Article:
Glasshole? What it's like to wear Google Glass in New York

Find out what the ultimate Google Glass faux pas is, as Public Eye looks at—but does not record, honest—a Glass wearer.

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Steven Rosenbaum

Google Glass wearer Steven Rosenbaum: "People will say, 'You’re not recording this, are you?' When you say no, you realize they don’t entirely believe you."

Google Glass wearer Steven Rosenbaum: "People will say, 'You’re not recording this, are you?' When you say no, you realize they don’t entirely believe you." Photo: Caroline Voagen Nelson


You don’t see too many Google Glasses around these parts. Well, I had my first experience running into another person wearing them the other day.

How’d that go? It was weird, because it was Bloomberg.

Did you exchange pleasantries? How does it work? Can you sense each other? He was onstage, and I was in the audience, so it wasn’t a level playing field.

Who’d you have to kill to get a pair? I run an Internet start-up in New York that’s very focused on Web video. I’ve believed for a long time that no one is thinking about the coming avalanche of uncurated content. When Google Glass came out, I reached out to my friends at YouTube. They said, “We’ll introduce you to the Glass guys.” And then I just begged.

Do people assume you’re recording them? The presumption is you’re recording video all the time. That’s not true, by the way. But there’s no red blinking light, so people will say, “You’re not recording this, are you?” When you say no, you realize they don’t entirely believe you.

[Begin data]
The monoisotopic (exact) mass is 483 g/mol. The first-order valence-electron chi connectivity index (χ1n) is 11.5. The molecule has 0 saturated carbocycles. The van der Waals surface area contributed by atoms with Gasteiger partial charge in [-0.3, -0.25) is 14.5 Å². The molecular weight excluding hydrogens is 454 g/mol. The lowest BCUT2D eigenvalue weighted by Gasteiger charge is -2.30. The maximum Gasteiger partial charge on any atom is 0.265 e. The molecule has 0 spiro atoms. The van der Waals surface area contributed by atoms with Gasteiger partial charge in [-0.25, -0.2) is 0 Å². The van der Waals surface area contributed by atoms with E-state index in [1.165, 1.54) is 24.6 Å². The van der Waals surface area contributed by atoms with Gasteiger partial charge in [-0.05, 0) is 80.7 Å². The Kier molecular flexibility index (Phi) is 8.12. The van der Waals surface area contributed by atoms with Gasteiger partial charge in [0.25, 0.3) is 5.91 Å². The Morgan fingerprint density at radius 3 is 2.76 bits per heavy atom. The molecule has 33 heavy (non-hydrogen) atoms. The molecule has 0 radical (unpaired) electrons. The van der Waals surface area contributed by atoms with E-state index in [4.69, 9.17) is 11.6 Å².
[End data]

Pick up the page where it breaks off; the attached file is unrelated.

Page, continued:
There is backlash on the West Coast, referring to Glass users as, uh… C’mon, use the word.

Glassholes. Have you encountered much animosity? You have to be really careful that you don’t look at people in a way that would be harmless without them, but seems somehow creepy and stalkerish because you’re wearing a camera. And then the creepiest place so far is the men’s room. That is the ultimate Google Glass faux pas. The rule is that you take them off and hang them on your shirt, but after a while, when you’re wearing them all day and you’re busy, you run to the urinal and go, Oh shit, I just really upset some people, and somebody is going to punch me in the face.

So what do you see as the long-term implications of Glass? I think it’s going to be as meaningful in the market as the iPhone was. Or more. The iPhone, you could argue, was a net positive. Maybe too many people are glancing at their phones during dinner, but it didn’t have immediate, groundbreaking social implications. I think Glass is far more complicated, far more important and potentially far scarier at the same time. Like, being a cyborg is cool, but what happens when you talk to somebody who is also wearing a pair? That is a different experience.

Next week: "You could put a choir down there and it would sound like Carnegie Hall." A subway busker reveals the best stop for acoustics, and more.

Last week: Brooklyn bartender believes he can fly, almost gets skewered


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